Summer Walker is disinterested in fame, as exhibited through her debut album, “Over It.” Walker is fairly new to the limelight, having released her very first project in October 2018, a mixtape by the name of “Last Day of Summer.” Fast forward merely a year and she has some of the biggest names in R&B and Hip-Hop on her latest project, including Drake to whom a good portion of her come-up can be attributed to. Drizzy is responsible for her career truly kicking off in February of 2019, when he remixed her single, “Girls Need Love Too.”
Yet even with cosigns from artists she once looked up to, alongside becoming a household name in less than a year – Walker isn’t phased and has stated numerous times on her social media accounts how the celebrity lifestyle isn’t for her. She will go on tour for the first time later this fall – and she claims it will also be the last time she goes on tour, hence the title “The First and Last Tour.”
“Over It,” addresses her dismissive state regarding the glitz and glamour of Hollywood, as well as men and everything in between. When questioned by fans about the title of the album, she stated it mirrored her current outlook on everything in her life.
The project kicks off with the title track, “Over It” as Walker questions “Am I really that much to handle?” Much of her music speaks on her presence as an independent woman, and how her strong personality draws people away, yet not in a way that begs for pity…but rather sticks a middle finger up to those weak enough to walk away.
The first feature appears on the third track, with Bryson Tiller lending his vocals for an extended version of her recent hit single, “Playing Games.” The album continues on to have an all-star featured list with appearances from Usher, 6LACK, PARTYNEXTDOOR, A Boogie wit da Hoodie, Jhené Aiko and Drake.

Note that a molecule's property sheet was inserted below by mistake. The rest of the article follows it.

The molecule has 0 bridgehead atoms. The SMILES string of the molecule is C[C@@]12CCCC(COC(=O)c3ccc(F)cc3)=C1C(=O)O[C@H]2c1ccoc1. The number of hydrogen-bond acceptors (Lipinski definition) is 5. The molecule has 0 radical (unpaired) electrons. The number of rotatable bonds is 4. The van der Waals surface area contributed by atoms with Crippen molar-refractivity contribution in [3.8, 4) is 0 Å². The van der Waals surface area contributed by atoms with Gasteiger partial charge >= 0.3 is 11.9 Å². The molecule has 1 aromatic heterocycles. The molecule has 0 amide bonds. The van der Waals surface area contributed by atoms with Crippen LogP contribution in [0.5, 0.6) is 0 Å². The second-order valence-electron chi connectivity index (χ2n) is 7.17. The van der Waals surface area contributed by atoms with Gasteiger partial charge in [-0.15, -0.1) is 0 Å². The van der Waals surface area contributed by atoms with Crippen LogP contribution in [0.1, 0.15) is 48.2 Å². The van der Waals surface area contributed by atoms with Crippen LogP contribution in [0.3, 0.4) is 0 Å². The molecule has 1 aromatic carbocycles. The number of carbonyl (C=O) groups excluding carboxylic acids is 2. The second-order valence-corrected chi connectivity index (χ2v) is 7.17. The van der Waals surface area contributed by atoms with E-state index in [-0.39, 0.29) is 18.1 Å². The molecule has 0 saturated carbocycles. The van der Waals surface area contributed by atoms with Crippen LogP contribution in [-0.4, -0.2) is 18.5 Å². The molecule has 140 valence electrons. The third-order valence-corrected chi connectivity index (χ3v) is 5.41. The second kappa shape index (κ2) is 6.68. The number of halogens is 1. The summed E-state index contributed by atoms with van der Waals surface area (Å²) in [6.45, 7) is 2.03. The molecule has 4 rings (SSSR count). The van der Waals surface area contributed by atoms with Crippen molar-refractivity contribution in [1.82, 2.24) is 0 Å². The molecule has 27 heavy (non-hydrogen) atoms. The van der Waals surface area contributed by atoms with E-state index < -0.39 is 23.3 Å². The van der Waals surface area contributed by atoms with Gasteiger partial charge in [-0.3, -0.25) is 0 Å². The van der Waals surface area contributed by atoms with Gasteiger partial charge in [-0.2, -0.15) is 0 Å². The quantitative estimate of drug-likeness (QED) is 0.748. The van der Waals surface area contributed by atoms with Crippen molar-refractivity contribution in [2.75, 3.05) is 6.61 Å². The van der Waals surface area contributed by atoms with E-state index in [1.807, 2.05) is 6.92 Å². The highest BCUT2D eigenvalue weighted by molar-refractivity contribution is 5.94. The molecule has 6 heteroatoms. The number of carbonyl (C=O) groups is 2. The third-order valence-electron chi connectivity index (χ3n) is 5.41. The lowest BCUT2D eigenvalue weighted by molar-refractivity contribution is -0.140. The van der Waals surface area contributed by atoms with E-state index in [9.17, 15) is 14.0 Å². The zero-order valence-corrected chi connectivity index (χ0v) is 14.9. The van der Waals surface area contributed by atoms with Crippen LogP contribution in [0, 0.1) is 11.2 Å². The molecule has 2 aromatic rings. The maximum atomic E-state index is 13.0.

The project in itself is dripping in every checkpoint needed to make an R&B masterpiece, from Walker’s sultry vocals to smooth bass riffs. Yet, Walker brings an edge to the album by taking R&B back to the ‘90s for her track “Come Thru” featuring Usher, in which she samples his 1997 hit, “You Make Me Wanna.”
With relentless R&B hits one after the other on the 18-track project, Walker slows down on track seven with “Fun Girl,” a melancholy, raw, unedited piece that tears at every young woman’s heart who’s felt put down by society for not being the “correct” blueprint of a woman. Merely using her vocals and a haunting electric guitar, she closes the track by softly repeating “Life’s unfair” after highlighting how the world cannot accept women who live for themselves, and in turn try to make them feel inferior.
The album soothes you and sounds like warm honey on some tracks like “Anna Mae,” and will make you want to break up with your partner, text them I miss you, then block them on tracks like “Drunk Dialing…LODT.” Walker brings duality not only in sound but in presence. While the project does touch on heartbreak and love gone wrong, She completely flips the narrative for what female R&B artists are expected to sing about. Following that heartbreak with a demand for respect and love gone wrong with tracks like “I’ll Kill You.” Walker brings an edge of carelessness to the genre – which has been exemplified only by men for the most part. Women can desire sex, women can make their own money as well, women can handle themselves, all messages Walker nonchalantly communicates. All messages she doesn’t mind if certain people don’t accept, as she is “Over It.”
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